Naming Objects and Using Datablocks
Before proceeding, you need to learn how to rename objects. This skill will come in handy when you’re working in really complex scenes and want to recognize objects by their names. Otherwise, you’ll find yourself lost in a sea of objects called Plane.001, Sphere.028, and other generic names.
If a Blender scene were a wall made of bricks, each brick would be a datablock. Every object in Blender has a datablock inside that represents its contents. Datablocks can be named and used in different ways that I talk about in the following section.
You have several ways of renaming an object:
Locate the object in the Outliner. Right-click its name and choose the Rename option from the contextual menu. Alternatively, you can double click the name. Type in the new name and press Enter to confirm.
In the 3D View Properties Region, you can rename the object in the Item panel. Left-click the text field, type the name, and press Enter to confirm.
In the Properties Editor, go to the Object tab (the one with a yellow cube); type the new name in the text field in the top-left corner; and press Enter to confirm.
Datablocks are the most basic Blender components. All the elements you can build—such as objects, meshes, lamps, textures, materials, and armatures (skeletons)—are made of datablocks. Everything in the 3D scene is contained in an object.
Whether you’re creating a mesh, a lamp, or a curve, you’re creating an object. In Blender, any object has object data (ObData) inside it, so the object itself acts as a kind of container for the data and stores information about its location, rotation, scaling, modifiers, and so on. ObData defines what’s inside an object. If the ObData is a mesh, for example, you see a mesh with its vertices and faces inside the object. When you access the ObData, you can adjust its parameters. If you click the drop-down list of the ObData datablock, you can load a different ObData into the object. You could load a different mesh into the object’s position, for example. Several objects can use the same ObData. (These objects are called instances or linked duplicates.) This means that even if the objects are in different positions in the scene, all of them synchronize their contents, so if you adjust the mesh vertices in one of them, the others reflect those changes. In this section, you look at a mesh and see the difference between the object and the object data.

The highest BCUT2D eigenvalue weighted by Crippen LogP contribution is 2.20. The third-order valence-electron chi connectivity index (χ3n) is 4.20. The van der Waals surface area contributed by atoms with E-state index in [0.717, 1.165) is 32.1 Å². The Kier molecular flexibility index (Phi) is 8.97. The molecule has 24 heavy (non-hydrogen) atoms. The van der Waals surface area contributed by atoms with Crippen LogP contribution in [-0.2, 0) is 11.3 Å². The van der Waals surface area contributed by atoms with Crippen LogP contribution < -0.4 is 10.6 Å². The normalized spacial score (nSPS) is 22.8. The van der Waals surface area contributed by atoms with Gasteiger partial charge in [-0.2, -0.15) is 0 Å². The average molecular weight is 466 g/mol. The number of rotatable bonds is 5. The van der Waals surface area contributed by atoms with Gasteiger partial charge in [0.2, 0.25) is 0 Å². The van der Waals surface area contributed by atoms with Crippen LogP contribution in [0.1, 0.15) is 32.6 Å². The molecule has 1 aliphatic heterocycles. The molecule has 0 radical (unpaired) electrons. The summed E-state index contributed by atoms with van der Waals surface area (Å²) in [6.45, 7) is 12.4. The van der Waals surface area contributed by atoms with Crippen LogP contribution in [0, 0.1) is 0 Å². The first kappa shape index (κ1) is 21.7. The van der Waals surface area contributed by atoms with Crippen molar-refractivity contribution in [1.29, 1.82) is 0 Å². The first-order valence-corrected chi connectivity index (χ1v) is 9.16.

Figure 3.3 shows how to check for an object’s name inside the Properties Editor. The image to the right shows that the Mesh’s Name is inside the Object’s Name. In the image, the ObData is a mesh; if it were a lamp or a curve, the icon would change accordingly. The Properties Editor always shows information about the selected object, but if you click the Pin icon, the currently selected object’s information is pinned, and even if you select a different object, the Properties Editor keeps displaying the pinned object’s information.
Figure 3.3 Properties Editor Object and Object Data tabs
To the right of some datablock names, you find an F button as well as a number. The number indicates the number of users that the datablock has. In Figure 3.3, the mesh ObData has two users, which means that two different objects are using that mesh data. (The scene has an instance.) If you want to turn an instance into an independent, unique datablock, just click the number. Blender creates a duplicate and indicates a single user for the new one.
If at some point, a datablock (such as a mesh or a material) has 0 users, and you close the file, Blender cleans out the unused datablocks in the file, so you lose that great material you created but weren’t using. That’s why the F button exists; it creates a fake user of that datablock. Even if you’re not using the datablock in the scene, that datablock has one user, which prevents the datablock from being deleted when you quit Blender. Datablocks that have zero users are called orphan data.
Keep in mind that you usually work with the names of objects. Most of the time, you don’t need to access the names of ObData like meshes inside objects, so if you are running low on time, you can generally skip ObData naming.
Naming Your Scene’s Objects
After you understand what datablocks are and how to rename objects, you can name the objects in your scene accordingly. (You might name the plane Floor, for example.) Sometimes, you have to select a datablock’s name from a list, so naming datablocks intuitively will help you find the one you’re looking for.